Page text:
CAPRICORNIA: How these people plan to win your votes
What do you believe are the key Capricornia issues?
Paul Bambrick: The major issues are jobs, services, and protecting our local environment, particularly the Great Barrier Reef. I am fighting for greater public investment in infrastructure and training to create more jobs. I want to see more funding for essential services such as health and hospitals and a greater investment in schools and education. I will also campaign for a transition away from the fossil fuels industry to renewables to combat climate change, reduce our power bills, and create clean energy jobs. I am strongly opposed to the Adani coal mine, which threatens to destroy not only our Great Barrier Reef but the 64,000 jobs it brings to our local economy.
George Birkbeck: Free market policies have led to a failure by governments to act in the best interests of Australians, cost of living is at an all-time high and every day Capricornians are struggling to make ends meet. Open up the Galilee Basin to all mine operators (not just Carmichael) by building government owned and operated rail infrastructure. Upgrade key roads throughout the region so triple road trains can access key processing and port infrastructure. Support the Fitzroy Gap Dam and the Bradfield Nation Building vision, not weirs, levies and other minor infrastructure. Energy - A clean coal power station built in Collinsville
Russell Robertson: Finding stable and secure jobs is a big challenge for families across Capricornia, especially in mining communities and the resource sector. As a miner, I've seen first-hand mine workers employed as casuals for over five years This means there aren't holidays, sick leave or fair working conditions, and it's harder to spend time with family or take much-needed down time. The more I talk with the community across Capricornia, the more I hear about health and education services either not meeting demand or not having the funding they need to provide quality health and education support. Cuts to these services have hurt our community.
Wade Rothery: Capricornia has previously thrived on cattle, coal, cane and tourism. With ever increasing electricity prices, our cane farmers are struggling to combat global prices, specifically from India where government subsidies, cheaper labour and much lower power prices have driven down market sugar prices. Our agricultural land has been dealt a blow with government interference over vegetation management acts that prevent farmers implementing land management programs. The result has been a decrease in cattle numbers and the only way to clear land for most, is to make an application for a solar farm which appear exempt from land clearing prevention laws.
Michelle Landry: The upcoming election is quite clearly a referendum on jobs. We in Central Queensland have seen booms and busts and we are primed for better things. It is vital we continue to build the job-creating infrastructure and back the industries that put food on our tables. I have always backed our mining and agriculture industries and will continue to do so. While others do their best to dodge questions about major projects, I am happy to declare that I support the development of the Galilee Basin and Adani's Carmichael mine. Eton range was a dangerous range crossing when I was first elected and we are addressing this with works well underway. We are also improving safety and delivering jobs by delivering the Walkerston bypass. Central Queenslanders have a very clear choice before them, an experienced Member with a record of delivery or others who can't be straight on what they offer.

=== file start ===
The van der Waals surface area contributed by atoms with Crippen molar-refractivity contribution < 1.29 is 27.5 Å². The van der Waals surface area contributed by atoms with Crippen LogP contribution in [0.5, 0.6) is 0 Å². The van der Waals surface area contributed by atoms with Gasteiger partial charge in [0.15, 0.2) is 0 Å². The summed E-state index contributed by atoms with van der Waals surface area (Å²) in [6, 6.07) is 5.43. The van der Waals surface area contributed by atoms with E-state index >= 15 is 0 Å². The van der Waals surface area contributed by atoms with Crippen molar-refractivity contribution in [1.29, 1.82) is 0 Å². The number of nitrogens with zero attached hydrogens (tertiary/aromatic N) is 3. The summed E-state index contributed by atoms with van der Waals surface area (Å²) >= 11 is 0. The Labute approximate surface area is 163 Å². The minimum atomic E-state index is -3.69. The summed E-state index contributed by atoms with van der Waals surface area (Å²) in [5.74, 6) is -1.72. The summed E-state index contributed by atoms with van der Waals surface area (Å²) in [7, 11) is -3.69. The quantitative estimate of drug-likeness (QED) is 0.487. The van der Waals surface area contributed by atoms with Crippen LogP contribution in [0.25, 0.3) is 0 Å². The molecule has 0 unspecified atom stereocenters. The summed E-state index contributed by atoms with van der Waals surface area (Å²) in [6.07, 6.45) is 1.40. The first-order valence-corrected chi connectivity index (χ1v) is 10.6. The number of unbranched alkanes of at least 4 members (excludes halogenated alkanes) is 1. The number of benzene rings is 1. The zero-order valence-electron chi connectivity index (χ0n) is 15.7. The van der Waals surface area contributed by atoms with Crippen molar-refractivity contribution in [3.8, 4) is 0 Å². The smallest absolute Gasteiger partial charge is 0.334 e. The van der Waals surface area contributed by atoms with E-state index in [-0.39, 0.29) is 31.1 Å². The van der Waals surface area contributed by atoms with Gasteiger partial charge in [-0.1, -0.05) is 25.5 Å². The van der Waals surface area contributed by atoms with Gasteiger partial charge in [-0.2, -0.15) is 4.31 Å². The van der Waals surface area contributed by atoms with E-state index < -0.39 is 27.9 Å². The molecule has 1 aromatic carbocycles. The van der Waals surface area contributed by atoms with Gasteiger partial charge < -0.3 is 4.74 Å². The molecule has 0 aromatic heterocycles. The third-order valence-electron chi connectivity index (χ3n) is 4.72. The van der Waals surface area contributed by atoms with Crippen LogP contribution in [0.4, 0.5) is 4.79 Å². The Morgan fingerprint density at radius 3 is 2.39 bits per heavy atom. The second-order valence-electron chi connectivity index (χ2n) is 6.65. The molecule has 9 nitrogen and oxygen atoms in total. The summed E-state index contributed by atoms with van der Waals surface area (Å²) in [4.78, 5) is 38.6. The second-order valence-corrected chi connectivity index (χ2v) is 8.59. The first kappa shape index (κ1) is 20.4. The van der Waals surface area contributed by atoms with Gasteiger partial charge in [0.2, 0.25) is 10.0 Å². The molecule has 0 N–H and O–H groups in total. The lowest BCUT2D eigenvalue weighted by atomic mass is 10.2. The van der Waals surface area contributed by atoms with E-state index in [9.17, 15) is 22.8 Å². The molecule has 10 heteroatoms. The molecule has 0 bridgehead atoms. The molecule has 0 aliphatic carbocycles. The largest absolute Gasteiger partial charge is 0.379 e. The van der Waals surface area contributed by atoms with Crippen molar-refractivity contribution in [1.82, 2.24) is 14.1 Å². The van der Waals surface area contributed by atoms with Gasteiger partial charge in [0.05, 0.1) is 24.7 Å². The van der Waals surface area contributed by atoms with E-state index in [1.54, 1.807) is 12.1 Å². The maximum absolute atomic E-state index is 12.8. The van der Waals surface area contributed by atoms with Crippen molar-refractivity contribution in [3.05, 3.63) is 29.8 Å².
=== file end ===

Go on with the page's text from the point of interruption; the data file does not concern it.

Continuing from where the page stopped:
Lindsay Sturgeon: The Capricornia electorate is very diverse in its industries and we face a lot of challenges. We need to fight for our fair share of revenue and capital project works. A lot of money is raised in this electorate and the return needs to be distributed back into our communities to revitalise our failing infrastructure. We indisputably support our resources sector and will back agriculture and manufacturing industry's to get our regions humming again. A major issue for a region is energy costs.
Meet the candidates
How will you help small businesses?
Paul Bambrick: We can help our small businesses in many ways. We need to make education more accessible through free TAFE and university so we can provide small businesses with a much more skilled and knowledgeable workforce to drive up productivity. We can also help small businesses with their rising energy costs by creating a publicly-owned energy retailer dedicated to driving down power bills. Better access to broadband by upgrading the NBN and increasing internet speeds.
George Birkbeck: End the Supermarket duopoly by introducing laws so that no one company can control more than 22 percent of Australia's grocery market - compared with the 80 percent that is currently controlled by Coles and Woolworths. Support locally owned businesses; you're not only supporting the local economy and the employment of local people. You are also directly supporting your local sporting groups and your local community in general. There are many studies that indicate that shopping locally has major economic benefits for your local community. So when you spend $100 at a local business, an estimated 60% more of your money stays in your community compared to what would have happened if you spent that $100 at a multinational company based store. Ethanol production